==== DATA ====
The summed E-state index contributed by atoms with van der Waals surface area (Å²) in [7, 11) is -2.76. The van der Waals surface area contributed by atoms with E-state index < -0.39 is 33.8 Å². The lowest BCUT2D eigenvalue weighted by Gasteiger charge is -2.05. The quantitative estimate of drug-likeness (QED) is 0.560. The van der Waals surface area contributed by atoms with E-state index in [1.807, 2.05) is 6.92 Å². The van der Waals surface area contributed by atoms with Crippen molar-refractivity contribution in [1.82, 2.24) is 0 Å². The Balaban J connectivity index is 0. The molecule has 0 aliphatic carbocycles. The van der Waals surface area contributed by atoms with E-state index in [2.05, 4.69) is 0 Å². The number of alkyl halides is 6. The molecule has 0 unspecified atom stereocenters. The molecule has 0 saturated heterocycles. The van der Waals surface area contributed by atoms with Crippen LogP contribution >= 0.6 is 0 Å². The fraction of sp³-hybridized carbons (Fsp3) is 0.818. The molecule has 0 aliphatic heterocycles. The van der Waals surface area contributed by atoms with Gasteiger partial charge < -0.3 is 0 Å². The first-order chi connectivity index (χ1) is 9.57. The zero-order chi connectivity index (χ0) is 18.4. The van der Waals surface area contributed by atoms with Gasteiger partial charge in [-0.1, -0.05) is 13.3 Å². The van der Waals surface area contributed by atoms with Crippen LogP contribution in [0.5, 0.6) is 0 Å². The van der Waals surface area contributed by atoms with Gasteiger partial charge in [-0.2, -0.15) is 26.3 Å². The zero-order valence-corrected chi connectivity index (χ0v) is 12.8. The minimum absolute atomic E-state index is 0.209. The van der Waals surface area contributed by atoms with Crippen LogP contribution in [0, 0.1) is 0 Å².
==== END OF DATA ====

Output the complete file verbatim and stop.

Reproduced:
The summed E-state index contributed by atoms with van der Waals surface area (Å²) in [7, 11) is -2.76. The van der Waals surface area contributed by atoms with E-state index < -0.39 is 33.8 Å². The lowest BCUT2D eigenvalue weighted by Gasteiger charge is -2.05. The quantitative estimate of drug-likeness (QED) is 0.560. The van der Waals surface area contributed by atoms with E-state index in [1.807, 2.05) is 6.92 Å². The van der Waals surface area contributed by atoms with Crippen molar-refractivity contribution in [1.82, 2.24) is 0 Å². The Balaban J connectivity index is 0. The molecule has 0 aliphatic carbocycles. The van der Waals surface area contributed by atoms with E-state index in [2.05, 4.69) is 0 Å². The number of alkyl halides is 6. The molecule has 0 unspecified atom stereocenters. The molecule has 0 saturated heterocycles. The van der Waals surface area contributed by atoms with Crippen LogP contribution >= 0.6 is 0 Å². The fraction of sp³-hybridized carbons (Fsp3) is 0.818. The molecule has 0 aliphatic heterocycles. The van der Waals surface area contributed by atoms with Gasteiger partial charge < -0.3 is 0 Å². The first-order chi connectivity index (χ1) is 9.57. The zero-order chi connectivity index (χ0) is 18.4. The van der Waals surface area contributed by atoms with Gasteiger partial charge in [-0.1, -0.05) is 13.3 Å². The van der Waals surface area contributed by atoms with Crippen LogP contribution in [0.5, 0.6) is 0 Å². The van der Waals surface area contributed by atoms with Gasteiger partial charge in [-0.2, -0.15) is 26.3 Å². The zero-order valence-corrected chi connectivity index (χ0v) is 12.8. The minimum absolute atomic E-state index is 0.209. The van der Waals surface area contributed by atoms with Crippen LogP contribution in [0, 0.1) is 0 Å².